Scottish Ballet: Dance Odysseys
Im (Goldenen) Schnitt I
A man stands, all in black, at the back of the stage. Behind him, a tall, slender pillar made of wood and plexiglass seems at once ancient and modern. It glows golden. Eight more pillars - also the work of artist Vera Rohm - march across the front of the stage.
A place surely of rituals, of portals into meditations - and that, across an exquisite hour, is what lone dancer Cesc Gelabert presents. At first, his musings - in dialogue with Bach's Well Tempered Clavier Book I - measure out the geometric patternings on the stage, as if his elegant pacing and occasional stillness is a search for mankind's place in the cosmos. The second part brings him downstage, where thoughts and movements turn to a contemplation of the body.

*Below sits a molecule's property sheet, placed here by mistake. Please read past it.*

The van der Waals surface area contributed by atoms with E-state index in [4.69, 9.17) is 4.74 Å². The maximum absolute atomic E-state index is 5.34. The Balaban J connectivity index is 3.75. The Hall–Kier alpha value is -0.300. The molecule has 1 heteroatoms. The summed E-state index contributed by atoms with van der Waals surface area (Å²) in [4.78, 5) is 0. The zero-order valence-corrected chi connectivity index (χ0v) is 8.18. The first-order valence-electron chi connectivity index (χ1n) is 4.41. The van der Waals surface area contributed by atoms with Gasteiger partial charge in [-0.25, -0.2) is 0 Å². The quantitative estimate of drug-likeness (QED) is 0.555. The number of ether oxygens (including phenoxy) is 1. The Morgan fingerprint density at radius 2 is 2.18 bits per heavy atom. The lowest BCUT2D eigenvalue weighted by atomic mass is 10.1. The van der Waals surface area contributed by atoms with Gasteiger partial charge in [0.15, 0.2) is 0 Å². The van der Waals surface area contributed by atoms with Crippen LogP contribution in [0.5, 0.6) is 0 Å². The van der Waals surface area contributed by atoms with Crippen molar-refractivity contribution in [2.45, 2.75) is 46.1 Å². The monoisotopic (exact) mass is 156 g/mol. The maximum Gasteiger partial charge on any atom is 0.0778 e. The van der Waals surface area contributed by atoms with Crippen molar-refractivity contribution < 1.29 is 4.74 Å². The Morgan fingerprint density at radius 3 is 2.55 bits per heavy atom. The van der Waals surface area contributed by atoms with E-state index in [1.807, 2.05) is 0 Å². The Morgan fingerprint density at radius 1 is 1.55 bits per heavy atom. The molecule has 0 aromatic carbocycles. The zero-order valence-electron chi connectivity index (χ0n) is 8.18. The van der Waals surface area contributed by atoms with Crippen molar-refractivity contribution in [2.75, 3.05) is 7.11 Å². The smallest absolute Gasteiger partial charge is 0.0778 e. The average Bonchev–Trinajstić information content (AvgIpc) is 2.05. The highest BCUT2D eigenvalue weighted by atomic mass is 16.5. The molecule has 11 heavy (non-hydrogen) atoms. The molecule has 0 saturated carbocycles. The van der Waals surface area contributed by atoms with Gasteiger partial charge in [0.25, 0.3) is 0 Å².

With Gelabert framing each sequence within a different pair of pillars, the dance becomes like a book of the body, where chapter by chapter a different part of the anatomy reveals not just the intricacies of what it can do but how the shrugging of a shoulder or the thrust of a hip speaks of mindset, emotion, even ageing and death.
Every nuanced inflection of Gelabert's frame has an eloquent purity, even as he honours the original maker of the work, the later Gerhard Bohner. The film strand of Dance Odysseys had referenced the work and influences of Kurt Jooss and Mary Wigman - Bohner's choreography reflected their innovations, but Gelabert's performance is the living legacy.